technology transport

Solar jeepneys for sustainable paratransit

In Kenya there are matatus, and dala dalas in Tanzania. Columbia has Chivas, Haiti has Tap Taps, and in the Philippines it’s the Jeepney – all variants of semi-formal bus transport. Often called paratransit, these are buses that are unscheduled and fill the gaps between other forms of public transport. They’re found in cities around the world, and mainly serve those on lower incomes. They are remarkably self-organising, and often far more responsive to demand than centralised bus services. In some places they are colourful, eye-catching, and a vibrant part of local culture.

Unfortunately, they can also be badly driven and poorly maintained, and a danger on the roads. Most of them are diesel powered and cause major air pollution. They are frequently overcrowded and uncomfortable, and good luck getting everyone to wear a seatbelt.  Sometimes it gets political as well. A lot of people work on and around paratransit, and they are not afraid to make themselves heard when cities try to modernise and streamline their bus routes. Mayors and councils are often conflicted on what to do with them. They may promise reform or regulation, or even threaten to ban them, and then find they can’t live without them.

Paratransit works as a kind of anarchist free market for public transport, and some of the places that have handled it best are those that taken a hybrid system. Bogota, for example, kept the dynamism of paratransit, but streamlined it around the core services offered by its Bus Rapid Transit system so that they worked together.

Manila is a city trying to reform its Jeepney fleet at the moment, with mixed results. One of the more straightforward regulations is to get the oldest and most polluting vehicles off the road, with the long term aim of phasing out diesel vehicles in favour of electric buses. The number of e-Jeepneys is growing slowly, but electricity is expensive in the Philippines. Operators of electric buses have to charge higher fares, which make them uncompetitive. It’s doubtful whether there is the infrastructure to charge thousands of electric buses anyway.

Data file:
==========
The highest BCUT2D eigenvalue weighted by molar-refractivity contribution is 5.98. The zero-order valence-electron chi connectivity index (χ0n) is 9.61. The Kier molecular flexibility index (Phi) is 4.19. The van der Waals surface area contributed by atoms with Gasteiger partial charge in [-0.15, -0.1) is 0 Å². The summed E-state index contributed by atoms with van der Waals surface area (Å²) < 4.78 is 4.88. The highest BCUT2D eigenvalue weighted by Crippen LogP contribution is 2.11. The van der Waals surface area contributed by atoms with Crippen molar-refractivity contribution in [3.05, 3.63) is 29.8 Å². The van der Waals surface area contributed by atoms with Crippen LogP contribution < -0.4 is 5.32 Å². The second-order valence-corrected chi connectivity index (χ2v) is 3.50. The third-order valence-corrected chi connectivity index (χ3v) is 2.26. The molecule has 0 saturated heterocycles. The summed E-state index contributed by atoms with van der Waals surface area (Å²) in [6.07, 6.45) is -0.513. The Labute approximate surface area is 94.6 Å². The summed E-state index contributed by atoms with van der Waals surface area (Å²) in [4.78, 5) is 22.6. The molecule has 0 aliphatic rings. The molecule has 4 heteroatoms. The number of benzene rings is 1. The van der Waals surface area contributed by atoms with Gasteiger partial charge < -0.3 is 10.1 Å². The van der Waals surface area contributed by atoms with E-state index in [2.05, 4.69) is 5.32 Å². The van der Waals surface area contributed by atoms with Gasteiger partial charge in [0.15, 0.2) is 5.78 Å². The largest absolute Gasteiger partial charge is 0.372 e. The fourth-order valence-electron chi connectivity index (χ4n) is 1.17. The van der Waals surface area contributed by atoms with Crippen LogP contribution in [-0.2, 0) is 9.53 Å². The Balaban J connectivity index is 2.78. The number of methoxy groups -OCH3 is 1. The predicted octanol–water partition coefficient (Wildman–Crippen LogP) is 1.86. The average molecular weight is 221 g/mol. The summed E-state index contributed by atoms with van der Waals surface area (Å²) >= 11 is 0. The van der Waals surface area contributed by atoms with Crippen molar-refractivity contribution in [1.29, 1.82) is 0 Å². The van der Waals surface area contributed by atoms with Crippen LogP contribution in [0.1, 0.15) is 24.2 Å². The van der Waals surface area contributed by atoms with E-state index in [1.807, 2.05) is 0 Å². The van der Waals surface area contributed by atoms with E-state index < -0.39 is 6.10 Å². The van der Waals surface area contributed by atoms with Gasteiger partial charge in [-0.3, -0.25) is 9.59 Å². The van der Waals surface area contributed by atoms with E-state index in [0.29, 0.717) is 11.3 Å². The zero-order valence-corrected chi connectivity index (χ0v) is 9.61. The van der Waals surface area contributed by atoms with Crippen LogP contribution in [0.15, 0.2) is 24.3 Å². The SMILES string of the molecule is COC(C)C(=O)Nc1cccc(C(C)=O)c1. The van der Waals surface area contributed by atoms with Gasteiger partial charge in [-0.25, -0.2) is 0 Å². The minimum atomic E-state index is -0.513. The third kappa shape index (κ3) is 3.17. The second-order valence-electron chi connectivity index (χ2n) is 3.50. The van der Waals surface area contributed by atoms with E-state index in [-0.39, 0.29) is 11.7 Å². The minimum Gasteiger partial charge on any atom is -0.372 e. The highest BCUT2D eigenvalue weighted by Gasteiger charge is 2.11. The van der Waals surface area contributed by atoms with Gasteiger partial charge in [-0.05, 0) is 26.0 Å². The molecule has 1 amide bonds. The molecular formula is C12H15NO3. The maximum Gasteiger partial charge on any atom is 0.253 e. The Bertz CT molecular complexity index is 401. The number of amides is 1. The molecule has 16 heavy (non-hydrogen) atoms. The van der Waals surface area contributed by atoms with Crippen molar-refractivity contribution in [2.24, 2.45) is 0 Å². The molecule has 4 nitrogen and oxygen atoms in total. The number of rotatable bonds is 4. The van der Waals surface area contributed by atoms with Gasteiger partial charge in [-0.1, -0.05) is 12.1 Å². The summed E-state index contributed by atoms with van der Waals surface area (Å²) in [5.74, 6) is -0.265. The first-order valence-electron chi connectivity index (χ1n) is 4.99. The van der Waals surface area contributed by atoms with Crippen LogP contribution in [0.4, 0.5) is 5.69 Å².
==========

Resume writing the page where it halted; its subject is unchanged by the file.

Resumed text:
That’s where the solar Jeepney may provide part of the solution. It’s a lightweight bus that can be charged overnight, but then tops up its battery throughout the day from its solar roof. It’s nowhere near self-sufficient, but it has extended range and lowers charging costs for operators. 45 of them are running in Tacloban City at the moment.

We might need to wait and see how they perform before declaring the solar Jeepney to be the future, but it’s certainly an idea to watch. Other companies sell solar buses already, and solar tuk-tuks. They make a lot of sense in cities with lots of sunshine, and as costs fall, they could help to provide cleaner public transport without higher prices.

7 comments

  1. I’m not so updated with the PH at the moment, but I think there’s resistance back home towards these fleet of imported jeepneys. One of them being of flimsy material, another on requirements that are difficult for ordinary jeepney drivers to satisfy–resulting to losing their self-employment, replaced by jeepney concessions with more affluent [and favoured?] business operators who’d be contracting with the government instead–I’m not sure.

    Also, have you seen Michael Moore’s “Planet of the Humans”? It’s interesting–the not so “environmental” solar industry; a downfall as well for Bill McKibben, although I think he did something to redeem himself after that.

    1. That’s the true test of these sorts of technologies – do they work for the people that have to use them every day? It may be that solar jeepneys are a nice idea in theory, but that this version isn’t actually practical. I notice that three-wheeler drivers in India love their electric versions, so that’s a good example of it working well. These haven’t proved themselves in the same way yet, but hopefully companies are learning and future models will address any concerns.

      I have seen Planet of the Humans. It’s really very bad! The film-maker visits the worst solar farm you could possibly imagine and then dismisses all solar as the same. And the bit on electric cars is years out of date – it shows the launch of the Chevy Volt, which was in 2008. The market is completely different today. I wrote about it in more detail here:
      https://earthbound.report/2020/05/05/why-planet-of-the-humans-is-not-worth-your-time/

      1. Thanks for the link, Jeremy. I will go through it.

        I thought what Jeff Gibbs was saying about the e-cars was–if they were being charged with electricity generated by power plants still using fossil fuel, then it doesn’t make a difference. Anyway, I’ll read your article on it soon.

        True, technology should be for the purpose of advancing everyone’s welfare. Cheers!

          1. Thanks again for the link, JM. I’ll read it in a while. I also read the links you shared yesterday–including the comments, which are interesting. If I were to add mine, I’d say a “green” gadget is nice (car, laptop, phone, etc.), but I’d still wish that land clearing and mineral extractive industries would not be part of the production line. But we try our best (I hope!), and it’s not impossible for any of us to refine our way of doing things as we go along. Cheers!

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